If you haven't figured it out yet, I am incredibly passionate about community college success.
The data out there about community colleges only serves to fuel that passion, because it highlights community college access and the need for increased educational equality and economic opportunity in our country.
So here are the facts – all of these come from either the American Association of Community Colleges or the United States Census Bureau.
The percentages of adults in the US holding Bachelor’s degrees breaks down as: 34% of non-Hispanic whites, 20% of blacks, 14% of Hispanics. I think all three of those numbers are representative of the need for an increased educational opportunity in our country.
The average wage for those with high school diploma only in 2010 was $31,000 per year. The average holder of an associate degree increases their annual earnings by almost $8,000 per year over those with only high school diplomas. And those with a Bachelor’s degree earn an average salary of $58,000 per year. Those income gaps make a compelling case for higher education.
More than 12.4 million students attend community college each year; one of the main reasons for this is that community college enrollment increases the number of students accessing higher education in the United States by 56%. Community colleges are often overlooked - and yet they can't afford to be anymore because of the massive opportunity and access granted by these institutions.
Forty-two percent of first-generation college students, the first in family to attend or graduate college (like myself), attend community college. Community colleges actively help people break through glass ceilings and break cycles of poverty.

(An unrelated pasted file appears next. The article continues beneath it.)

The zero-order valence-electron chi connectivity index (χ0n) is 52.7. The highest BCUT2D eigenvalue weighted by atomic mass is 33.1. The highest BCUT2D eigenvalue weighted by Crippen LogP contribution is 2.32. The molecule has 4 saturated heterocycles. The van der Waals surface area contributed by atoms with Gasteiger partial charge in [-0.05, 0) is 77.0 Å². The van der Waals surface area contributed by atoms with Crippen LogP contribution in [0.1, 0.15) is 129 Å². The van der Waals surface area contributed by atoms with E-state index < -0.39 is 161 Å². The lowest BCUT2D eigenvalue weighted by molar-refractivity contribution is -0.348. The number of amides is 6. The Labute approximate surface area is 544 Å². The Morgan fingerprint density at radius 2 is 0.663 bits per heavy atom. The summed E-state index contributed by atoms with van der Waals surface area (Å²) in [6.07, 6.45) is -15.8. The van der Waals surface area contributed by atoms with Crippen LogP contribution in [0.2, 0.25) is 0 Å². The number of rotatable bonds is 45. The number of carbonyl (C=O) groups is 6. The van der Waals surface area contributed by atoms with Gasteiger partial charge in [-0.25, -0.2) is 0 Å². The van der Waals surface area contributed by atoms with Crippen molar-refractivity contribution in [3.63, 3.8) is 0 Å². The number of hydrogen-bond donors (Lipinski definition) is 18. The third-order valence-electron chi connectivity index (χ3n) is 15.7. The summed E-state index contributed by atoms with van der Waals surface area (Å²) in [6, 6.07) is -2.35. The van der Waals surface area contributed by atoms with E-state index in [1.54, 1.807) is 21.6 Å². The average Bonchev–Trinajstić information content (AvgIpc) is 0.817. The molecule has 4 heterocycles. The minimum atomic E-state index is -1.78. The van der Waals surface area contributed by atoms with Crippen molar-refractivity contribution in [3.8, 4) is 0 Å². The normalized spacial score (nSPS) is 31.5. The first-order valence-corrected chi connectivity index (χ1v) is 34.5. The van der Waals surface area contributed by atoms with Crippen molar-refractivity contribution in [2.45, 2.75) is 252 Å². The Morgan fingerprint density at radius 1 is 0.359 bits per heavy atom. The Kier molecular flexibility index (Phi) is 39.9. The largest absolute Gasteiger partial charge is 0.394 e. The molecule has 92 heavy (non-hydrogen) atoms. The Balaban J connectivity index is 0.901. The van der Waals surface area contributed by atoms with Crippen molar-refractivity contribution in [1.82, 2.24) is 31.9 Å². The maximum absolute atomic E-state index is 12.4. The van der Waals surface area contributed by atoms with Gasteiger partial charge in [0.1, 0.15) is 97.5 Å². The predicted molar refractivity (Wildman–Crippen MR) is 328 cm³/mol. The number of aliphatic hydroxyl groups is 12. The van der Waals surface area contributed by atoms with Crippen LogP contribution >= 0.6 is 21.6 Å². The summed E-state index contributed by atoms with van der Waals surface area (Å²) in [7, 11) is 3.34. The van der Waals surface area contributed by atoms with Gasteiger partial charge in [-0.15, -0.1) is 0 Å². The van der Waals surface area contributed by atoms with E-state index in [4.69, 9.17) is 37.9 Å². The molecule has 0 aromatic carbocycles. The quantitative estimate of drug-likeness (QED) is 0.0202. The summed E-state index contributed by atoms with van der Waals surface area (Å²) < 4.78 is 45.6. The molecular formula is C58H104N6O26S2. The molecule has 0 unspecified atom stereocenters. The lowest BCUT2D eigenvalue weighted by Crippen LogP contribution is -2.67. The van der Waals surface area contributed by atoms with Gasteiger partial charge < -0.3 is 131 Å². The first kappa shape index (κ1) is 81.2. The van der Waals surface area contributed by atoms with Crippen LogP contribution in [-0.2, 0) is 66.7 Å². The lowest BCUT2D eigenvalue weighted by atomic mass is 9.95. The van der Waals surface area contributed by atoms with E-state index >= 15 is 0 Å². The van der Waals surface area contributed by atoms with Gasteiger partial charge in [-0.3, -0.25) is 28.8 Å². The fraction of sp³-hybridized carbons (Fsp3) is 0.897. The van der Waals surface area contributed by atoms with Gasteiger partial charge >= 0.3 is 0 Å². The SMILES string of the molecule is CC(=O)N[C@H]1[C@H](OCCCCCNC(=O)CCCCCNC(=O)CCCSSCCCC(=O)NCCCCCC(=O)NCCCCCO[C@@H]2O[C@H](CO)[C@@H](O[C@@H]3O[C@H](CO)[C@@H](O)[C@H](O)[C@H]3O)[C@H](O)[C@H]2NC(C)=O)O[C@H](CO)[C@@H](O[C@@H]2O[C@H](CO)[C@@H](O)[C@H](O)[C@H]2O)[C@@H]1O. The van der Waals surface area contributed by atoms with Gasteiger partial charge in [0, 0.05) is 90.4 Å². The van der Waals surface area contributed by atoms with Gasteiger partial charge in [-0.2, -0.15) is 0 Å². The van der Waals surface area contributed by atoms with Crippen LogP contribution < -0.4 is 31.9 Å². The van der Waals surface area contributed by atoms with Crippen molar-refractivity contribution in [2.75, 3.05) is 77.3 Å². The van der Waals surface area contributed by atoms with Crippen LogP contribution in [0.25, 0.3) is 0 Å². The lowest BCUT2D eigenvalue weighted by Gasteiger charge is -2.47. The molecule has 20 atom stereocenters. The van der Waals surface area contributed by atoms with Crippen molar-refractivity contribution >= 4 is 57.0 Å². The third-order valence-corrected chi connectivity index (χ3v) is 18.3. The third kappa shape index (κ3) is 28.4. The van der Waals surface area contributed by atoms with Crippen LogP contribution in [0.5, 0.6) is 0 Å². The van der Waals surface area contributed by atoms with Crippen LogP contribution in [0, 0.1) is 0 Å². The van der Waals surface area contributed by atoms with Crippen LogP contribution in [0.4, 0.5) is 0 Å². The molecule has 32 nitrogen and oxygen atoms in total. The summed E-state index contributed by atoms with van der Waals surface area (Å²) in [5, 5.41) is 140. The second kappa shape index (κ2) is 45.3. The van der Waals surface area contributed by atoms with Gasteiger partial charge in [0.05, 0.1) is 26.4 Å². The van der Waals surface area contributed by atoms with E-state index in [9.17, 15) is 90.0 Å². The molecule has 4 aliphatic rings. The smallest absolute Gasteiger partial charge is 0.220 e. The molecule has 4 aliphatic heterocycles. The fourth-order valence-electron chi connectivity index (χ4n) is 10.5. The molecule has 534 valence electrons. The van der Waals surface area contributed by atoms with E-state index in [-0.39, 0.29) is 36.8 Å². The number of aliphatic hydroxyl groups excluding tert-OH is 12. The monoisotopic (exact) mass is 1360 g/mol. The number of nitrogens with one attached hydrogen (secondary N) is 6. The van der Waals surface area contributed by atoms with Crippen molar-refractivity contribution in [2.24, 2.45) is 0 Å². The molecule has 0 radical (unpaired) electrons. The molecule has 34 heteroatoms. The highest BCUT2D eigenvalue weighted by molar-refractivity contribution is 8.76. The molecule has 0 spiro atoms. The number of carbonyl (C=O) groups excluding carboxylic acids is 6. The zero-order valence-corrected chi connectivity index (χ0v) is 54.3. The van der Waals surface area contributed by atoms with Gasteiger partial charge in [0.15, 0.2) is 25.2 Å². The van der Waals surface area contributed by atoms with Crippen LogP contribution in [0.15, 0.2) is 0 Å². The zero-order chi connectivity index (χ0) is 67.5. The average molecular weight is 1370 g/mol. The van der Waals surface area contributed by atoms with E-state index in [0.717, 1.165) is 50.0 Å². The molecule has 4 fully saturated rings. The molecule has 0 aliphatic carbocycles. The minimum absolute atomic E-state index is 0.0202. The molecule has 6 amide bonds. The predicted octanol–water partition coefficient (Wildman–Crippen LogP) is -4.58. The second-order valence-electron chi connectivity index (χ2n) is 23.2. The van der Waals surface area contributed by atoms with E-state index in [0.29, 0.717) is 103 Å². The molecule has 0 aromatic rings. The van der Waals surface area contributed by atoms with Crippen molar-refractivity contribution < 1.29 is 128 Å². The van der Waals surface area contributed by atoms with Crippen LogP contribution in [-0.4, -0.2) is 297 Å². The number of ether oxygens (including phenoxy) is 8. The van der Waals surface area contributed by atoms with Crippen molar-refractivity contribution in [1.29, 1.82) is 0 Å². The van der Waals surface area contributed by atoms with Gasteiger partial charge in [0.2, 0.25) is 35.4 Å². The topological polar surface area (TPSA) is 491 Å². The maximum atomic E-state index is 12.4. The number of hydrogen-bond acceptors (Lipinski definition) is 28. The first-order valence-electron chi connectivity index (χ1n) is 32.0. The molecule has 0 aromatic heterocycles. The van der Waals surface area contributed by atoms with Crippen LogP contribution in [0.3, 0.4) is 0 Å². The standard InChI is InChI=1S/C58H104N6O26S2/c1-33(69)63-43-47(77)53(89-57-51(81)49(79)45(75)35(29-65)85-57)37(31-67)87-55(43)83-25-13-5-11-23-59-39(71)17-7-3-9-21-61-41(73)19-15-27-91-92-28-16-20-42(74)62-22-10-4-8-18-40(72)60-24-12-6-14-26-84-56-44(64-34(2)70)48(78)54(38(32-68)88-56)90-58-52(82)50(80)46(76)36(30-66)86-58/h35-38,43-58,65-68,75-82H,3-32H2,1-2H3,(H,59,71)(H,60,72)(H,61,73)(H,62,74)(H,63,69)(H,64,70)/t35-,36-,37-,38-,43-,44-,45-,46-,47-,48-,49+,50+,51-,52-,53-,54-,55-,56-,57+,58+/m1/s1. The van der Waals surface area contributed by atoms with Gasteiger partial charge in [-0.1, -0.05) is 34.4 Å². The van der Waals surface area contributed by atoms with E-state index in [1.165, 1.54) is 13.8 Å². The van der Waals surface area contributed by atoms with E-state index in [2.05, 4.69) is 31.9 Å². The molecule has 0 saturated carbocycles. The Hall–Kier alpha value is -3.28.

More than 40% of undergraduate students who live in poverty attend community college. Again, community colleges open access to opportunity. Because each year, community colleges award 932,000 degrees or certificates, granting almost one million people license to enter economic doors that were previously closed.
Ultimately, I care about these facts because I truly care about the people that they represent. I was (and will always be) a part of those statistics.
People and the relationships we build determine so much of the world that we live in – the advice I offer in my book was written solely because I think that everyone deserves a chance to pursue their dreams, regardless of where they start their college experience.
Because as so many before me have said, it isn’t where you start, it is where you finish.
And to get to the places where you want to finish, you have to cultivate relationships with those around you while building yourself academically and professionally.
I hope you get a chance to read my book – I truly offered every bit of advice I could to help guide students to success.
I look forward to hearing what you think on our Facebook page, and appreciate your support more than you know.
Happy launch day!